10 Years After: Does QE Work? Are Money-Financed Fiscal Programs Inevitable?

Does quantitative easing (QE) work? It is tempting to draw analogies along the lines of, “If a nation has to ask if it is winning a foreign war 10 years after initiating hostilities….”

Stephen Williamson, economist formerly of the St. Louis Fed, argues that quantitative easing is a dud.

Regional Federal Reserve banks on three occasions (at least) have issued studies that QE is not inflationary, and but only faintly stimulative.

Certainly, present-day Japan is not a comforting example. In recent years, the Bank of Japan has bought back 45% of outstanding Japanese government bonds (that is saying something, btw), placed negative interest on some bank reserves, and holds interest rates on 10-year JGBs at zero, buying when needed to maintain the zero ceiling.

Yet on April 3 Reuters reported, “Corporate Japan expects to see only minimal inflation over the next year and barely any change looking ahead three to five years, a central bank survey showed Tuesday, highlighting yet again the difficulty the Bank of Japan faces in reaching its elusive 2 percent inflation target.

Companies surveyed by the BOJ expect consumer prices to rise 0.8 percent a year from now, unchanged from their projection three months ago.”

To be sure, there has been glacial improvement in the Japanese national economy; the island has marked eight straight quarters of marginal real growth. But the yen is appreciating presently, and the BoJ’s 2% inflation target is again being pushed out over the operational horizon.

In the United States, QE seemed to play a role in the recovery from 2008—yet as pointed out in this space, that recovery was epic in sluggishness, and the nation never recovered to previous trend-lines.  One could state the Little Depression(which has become long) is with us to this day.

In February, the Booth School of the University of Chicago organized an all-day QE-bashing session, in general concluding QE did nothing. (One might snidely comment that the Booth School then decided QE was a success, as central banks should do nothing.)

Europe slogs along with regular European Central Bank QE, while Greece never recovered at all.

QE

Many have dismissed QE as “swapping Treasuries for bank reserves.” The Fed buys Treasuries, and pays the primary dealers who deposit the money in commercial banks, creating the reserves. But the reserves are scant lent out by commercial banks—that is, lenders see no profitable loans to make, so QE is an economic wimp.  Little helping matters in the US is the Federal Reserve practice of paying interest on reserves to commercial banks, a fillip for banks to stall a recovery (but make money for doing nothing).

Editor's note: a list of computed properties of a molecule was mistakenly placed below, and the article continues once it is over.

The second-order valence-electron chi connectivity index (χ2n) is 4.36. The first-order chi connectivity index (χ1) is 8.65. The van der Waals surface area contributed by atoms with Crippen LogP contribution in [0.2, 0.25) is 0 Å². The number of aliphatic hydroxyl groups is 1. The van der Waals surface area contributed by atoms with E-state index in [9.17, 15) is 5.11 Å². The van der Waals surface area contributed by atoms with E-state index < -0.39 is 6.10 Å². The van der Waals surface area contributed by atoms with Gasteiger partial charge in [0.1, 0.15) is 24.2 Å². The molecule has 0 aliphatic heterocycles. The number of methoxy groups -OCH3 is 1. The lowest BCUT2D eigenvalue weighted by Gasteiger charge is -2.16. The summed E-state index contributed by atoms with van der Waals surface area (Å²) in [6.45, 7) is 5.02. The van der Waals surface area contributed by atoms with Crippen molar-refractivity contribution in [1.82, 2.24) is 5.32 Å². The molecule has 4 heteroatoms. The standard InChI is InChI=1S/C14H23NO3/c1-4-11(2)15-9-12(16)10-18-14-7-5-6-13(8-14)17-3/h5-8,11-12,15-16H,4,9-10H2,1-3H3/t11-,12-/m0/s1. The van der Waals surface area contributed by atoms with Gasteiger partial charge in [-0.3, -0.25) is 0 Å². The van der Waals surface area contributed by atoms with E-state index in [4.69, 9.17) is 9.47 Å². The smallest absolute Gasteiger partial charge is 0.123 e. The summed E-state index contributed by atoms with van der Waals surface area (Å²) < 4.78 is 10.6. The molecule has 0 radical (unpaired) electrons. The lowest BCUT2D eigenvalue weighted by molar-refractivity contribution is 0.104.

The QE “hot potato” effect is sometimes cited. That is, sellers of Treasury bonds must put their money somewhere, and that raises asset prices while lowering interest rates, helping recovery.  I suspect QE also helps boost consumption, as some bond sellers chose to spend the proceeds, but no one else has to give up consumption to buy the Treasuries.  But this seems to be an extreme minority position.

Aside from the fascinating ability of a nation to pay down national debt without evident consequences, one could justifiably posit QE as rather weak tea, certainly when compared to money-financed fiscal programs.

Money-Financed Tax Cuts

US Federal Reserve Chair Ben Bernanke once advised a nation facing a deflationary recession: Consider for example a tax cut for households and businesses that is explicitly coupled with incremental BOJ purchases of government debt—so that the tax cut is in effect financed by money creation.”

Unfortunately, that nation was not the US, but Japan, and the year was 2003.

Others, including Adair Turner, former chairman of the British Financial Services Authority and Market Monetarist David Beckworth, has assented to money-financed tax cuts as a promising monetary policy.

Conclusion

Though QE is better than nothing, there is thin evidence QE really spurs a macroeconomic recovery.

At the lower bound, or zero interest rates, the limited results of QE leave the now-conventional orthodoxy to turn to negative interest rates. Yet banks only lend when they think loans are profitable. Lending into a recession is a risky business. Besides that, savers can turn to cash if interest rates are negative (and cash in circulation is already exploding). The old saw “Cash is King” will take on enlarged meaning if negative interest rates are maintained for long.

The case for money-financed tax cuts is compelling, perhaps even inevitable. Let us hope the next recession is long off and mild.

But when it comes, why not bring the best tools to bear?

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